Tony Miles Apologizes to John Cynn for Slowroll Accusations Following Final Hand in WSOP Main Event

3 min read

In “how grown ups should handle a dispute” news, runner-up Tony Miles apologized on Twitter for accusing WSOP Main Event champion John Cynn of slowrolling him on the final hand of the tournament.

Tony Miles John Cynn
Tony Miles (left) has issued a formal apology to WSOP Main Event champ John Cynn (right) for accusing him of a slowroll on the tournament’s final hand. (Image:

Drama Surrounds Main Event Ending

The two new millionaires battled on live television for over 10 hours, trading the chip lead back and forth multiple times, and the bracelet came down to an interesting final hand.

Miles, who had turned a pair of eights, moved all-in but didn’t get snap-called by Cynn and his trip kings with a jack kicker. In heads-up play, trips is an even bigger hand than in a multi-way pot.

After more than one minute, Cynn made the call with his opponent drawing dead and won the tournament. When the two competitors went to shake hands, a disappointed Miles said, “you slowrolled me.”

It was an odd ending to a final table that had so much comradery between the players, including the heads-up foes. Although these nine individuals had barely met, it was clear to anyone watching on ESPN that they shared a mutual respect for each other.

So, when Miles made that comment to the new world champion, it made some question if there was some animosity between the two players.

Runner-Up Issues Apology

Miles made it clear in a heartfelt Twitter apology there are no hard feelings between he and his opponent.

Miles, who held a big chip lead heading into the Main Event’s final day, was in unfamiliar territory, running deep in a major poker tournament. He had just $54,000 in career live tournament earnings prior to winning $5 million for his 2nd place finish last weekend.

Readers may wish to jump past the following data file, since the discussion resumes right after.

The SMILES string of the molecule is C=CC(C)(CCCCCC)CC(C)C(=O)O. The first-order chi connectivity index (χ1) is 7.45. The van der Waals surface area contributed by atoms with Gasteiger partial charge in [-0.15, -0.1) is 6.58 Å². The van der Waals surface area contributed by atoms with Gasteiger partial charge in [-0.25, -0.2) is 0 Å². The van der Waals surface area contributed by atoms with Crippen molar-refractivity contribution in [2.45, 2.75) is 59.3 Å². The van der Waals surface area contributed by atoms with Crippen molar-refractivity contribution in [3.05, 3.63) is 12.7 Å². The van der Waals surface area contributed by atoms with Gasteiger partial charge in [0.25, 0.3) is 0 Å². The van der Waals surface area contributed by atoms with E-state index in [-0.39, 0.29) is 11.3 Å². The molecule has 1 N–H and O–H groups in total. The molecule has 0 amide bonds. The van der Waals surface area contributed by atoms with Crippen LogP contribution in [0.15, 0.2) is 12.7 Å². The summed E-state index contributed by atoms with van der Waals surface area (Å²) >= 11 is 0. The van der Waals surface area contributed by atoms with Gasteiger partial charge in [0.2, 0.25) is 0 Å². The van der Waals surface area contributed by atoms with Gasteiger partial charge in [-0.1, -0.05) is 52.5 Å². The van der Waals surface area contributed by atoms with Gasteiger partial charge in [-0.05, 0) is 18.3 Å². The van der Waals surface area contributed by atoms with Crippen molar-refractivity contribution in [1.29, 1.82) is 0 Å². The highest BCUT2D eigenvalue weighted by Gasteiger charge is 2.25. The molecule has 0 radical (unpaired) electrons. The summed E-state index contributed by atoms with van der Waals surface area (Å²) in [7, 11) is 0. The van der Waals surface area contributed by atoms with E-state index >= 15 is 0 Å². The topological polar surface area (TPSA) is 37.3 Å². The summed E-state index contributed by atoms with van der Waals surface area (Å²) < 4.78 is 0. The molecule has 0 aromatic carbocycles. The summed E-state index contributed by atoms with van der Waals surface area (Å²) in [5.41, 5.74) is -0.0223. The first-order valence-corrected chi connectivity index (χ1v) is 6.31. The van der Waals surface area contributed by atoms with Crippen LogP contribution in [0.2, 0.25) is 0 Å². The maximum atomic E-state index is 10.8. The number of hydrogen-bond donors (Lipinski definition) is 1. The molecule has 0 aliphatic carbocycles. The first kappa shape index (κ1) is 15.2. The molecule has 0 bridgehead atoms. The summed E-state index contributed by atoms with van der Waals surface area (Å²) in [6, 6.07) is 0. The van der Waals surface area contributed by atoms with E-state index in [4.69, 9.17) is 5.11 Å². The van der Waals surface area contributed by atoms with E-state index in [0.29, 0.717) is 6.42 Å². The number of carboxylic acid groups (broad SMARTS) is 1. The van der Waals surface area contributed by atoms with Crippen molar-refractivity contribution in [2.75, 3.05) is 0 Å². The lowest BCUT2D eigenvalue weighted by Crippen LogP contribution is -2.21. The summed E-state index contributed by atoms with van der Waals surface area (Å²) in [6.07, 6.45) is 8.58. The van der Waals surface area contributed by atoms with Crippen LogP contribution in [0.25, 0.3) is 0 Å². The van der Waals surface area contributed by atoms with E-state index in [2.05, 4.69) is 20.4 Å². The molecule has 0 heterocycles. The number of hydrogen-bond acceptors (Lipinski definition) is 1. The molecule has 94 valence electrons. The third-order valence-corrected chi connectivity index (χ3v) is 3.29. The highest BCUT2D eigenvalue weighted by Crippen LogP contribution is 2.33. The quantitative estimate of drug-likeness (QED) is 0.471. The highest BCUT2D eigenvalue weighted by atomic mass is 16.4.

After battling for three long days to win a bracelet he openly admitted would have been a dream come true, it’s understandable that an inexperienced player such as Miles would be frustrated with the end result.

But he owned up to his mistake with a formal apology to the world champion.

“I am so happy for John,” he wrote. “Not only is he an amazing player but he’s a gentleman. His character and demeanor throughout the tournament was a lesson on how to carry yourself with class and poise.”

He admitted he had a “brief moment of weakness” and said he lost his “composure” after the final hand.

Cynn tank-called a monster hand which irritated his opponent, but Miles now understands that when so much money and fame is at stake, it’s best to think through each decision instead of making a snap-call, even with a big hand.

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